Gone in a Flash, but is this any better?


We all know the drill: We browse our favorite websites, download videos, and play video games. And inevitably, Adobe Flash Player (aka Shockwave Flash) comes up.

Adobe Flash is one of the most hated plug-ins on the web. Nearly everyone agrees.

That’s because those Flash-based apps are annoying. They crash our applications, slow down our devices, and even when they run successfully, they expose us to security failures.

Back in 2010, Apple CEO Steve Jobs announced that Apple’s products would not support Flash because it has “reliability, security and performance” issues, and “the avalanche of media outlets offering their content for Apple’s mobile devices demonstrates that Flash is no longer necessary to watch video or consume any kind of web content.”

Six years later, the tech world is making his words reality. Flash is going away. (Do I hear you cheering?)

A number of technology companies are joining Apple in phasing out or eliminating Flash. Even Adobe is distancing itself from its Flash Player, rebranding it as “Flash Professional” and “Animate CC.”

Google recently announced that starting June 30, its Google Display Network and DoubleClick Digital Marketing (DCDM) platforms will begin phasing out the use of Flash for static ads (video ads will not be affected), and will completely ban the use of Flash on all its ad and video networks, including AdWords and YouTube, by 2017. Last September, Google updated its Chrome web browser to block Flash ads by default.

Microsoft is also abandoning Flash in its development plans for its Edge web browser, the default browser in Windows 10. This year Mozilla is also abandoning support for a number of plug-in applications in its Firefox browser, although it will continue to support Flash. (For how long?) And Facebook is dropping Flash for its video delivery. Facebook’s chief security officer, Alex Stamos, “wants to set a date to kill Flash.”

It didn’t help that last October, Adobe discovered “a critical vulnerability” in Flash and promised a fix. And more recently, Adobe patched 22 critical security updates affecting the Flash Player plug-in on Chrome, Microsoft Edge, Internet Explorer 11 and Linux, as well as other browsers and desktop operating systems.

No doubt about it. Everybody in the tech world hates Flash, as do the rest of us. So where will we be without it?

All the above companies are encouraging or requiring the use of HTML5, a state-of-the-art version of HyperText Markup Language (the language used to program websites and online applications), which will contain new features designed to directly enable the use of multimedia and graphical content in web applications, without requiring accompanying plug-in applications.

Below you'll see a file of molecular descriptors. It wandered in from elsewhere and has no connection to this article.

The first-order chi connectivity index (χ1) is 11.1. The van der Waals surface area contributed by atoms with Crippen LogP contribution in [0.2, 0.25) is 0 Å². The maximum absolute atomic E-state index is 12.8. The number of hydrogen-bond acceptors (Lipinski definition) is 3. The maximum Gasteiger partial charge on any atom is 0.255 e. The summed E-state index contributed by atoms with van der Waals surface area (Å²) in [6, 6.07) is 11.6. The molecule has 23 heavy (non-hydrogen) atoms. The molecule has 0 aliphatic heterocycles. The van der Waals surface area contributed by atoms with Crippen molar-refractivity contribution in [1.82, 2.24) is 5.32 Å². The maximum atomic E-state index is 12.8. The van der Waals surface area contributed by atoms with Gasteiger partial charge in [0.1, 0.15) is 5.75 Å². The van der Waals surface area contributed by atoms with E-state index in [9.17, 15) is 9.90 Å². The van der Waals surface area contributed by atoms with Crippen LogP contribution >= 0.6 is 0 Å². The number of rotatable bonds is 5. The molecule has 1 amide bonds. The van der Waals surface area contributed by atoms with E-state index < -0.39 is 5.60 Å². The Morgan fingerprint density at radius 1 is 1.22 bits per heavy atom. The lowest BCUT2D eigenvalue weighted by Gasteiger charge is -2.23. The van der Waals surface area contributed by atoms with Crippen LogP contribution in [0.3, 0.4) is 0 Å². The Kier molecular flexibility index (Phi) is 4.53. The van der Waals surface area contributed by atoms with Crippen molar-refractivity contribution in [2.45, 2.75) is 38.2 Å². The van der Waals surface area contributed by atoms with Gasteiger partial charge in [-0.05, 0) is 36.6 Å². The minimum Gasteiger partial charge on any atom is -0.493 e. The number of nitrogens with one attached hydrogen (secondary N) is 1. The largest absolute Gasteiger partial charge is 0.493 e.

But don’t uninstall your Adobe Flash Player quite yet. HTML5 still has some issues of its own. For example:

  • 75% of web videos are viewed using Flash (YouTube was solely Flash until adding HTML5 video playback in 2011)
  • 98% of enterprises rely on the Flash Player
  • More than 3 million developers use Flash technology
  • 85% of the most-visited websites use Flash in one form or other

Also, HTML5 is not yet a “mature technology” (that is, it hasn’t been around long enough that all the initial bugs in it have been found and removed), and unlike Flash, different browsers handle HTML5-based applications differently. And offsite storage is not always available with HTML5 as yet.

But with so many technology companies switching to HTML5, it seems likely that HTML5 will mature and become the standard for web-based graphic and video applications, and our computers will operate speedily and securely.

And the ghost of Steve Jobs can find some peace.

Is HTML5 an improvement over Flash for you?

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  • Bill___A

    Time to get rid of Java too.

  • Alan Gore

    HTML5 is technically better than Flash, but why don’t all browsers have the ability to disable autoplaying videos? As it stands now, the only way to get videos to play-on-click is to use Chrome.

  • llandyw

    Firefox lets you set add-ons to activate only when you say so, and that includes Flash. I see the activate request on a daily basis, but most of the time only read what went along with the video. So, it’s not only Chrome.

  • KarlaKatz

    Now, I am confused. All this time, I thought Adobe was a house in Alamogordo, and Java was a fancy name for coffee. Le sigh.

  • AAGK

    This is a great article. In 2010, it was a constant source of frustration that I couldn’t access “Flash” sites on my iPhone. Now a notice of a flash enabled site indicates it’s a dinosaur and probably not worth perusing. I am glad it is officially done. I suppose one could view this as Apple taking over the world, but it appears that its concerns about Adobe were legitimate. Either way, I am glad.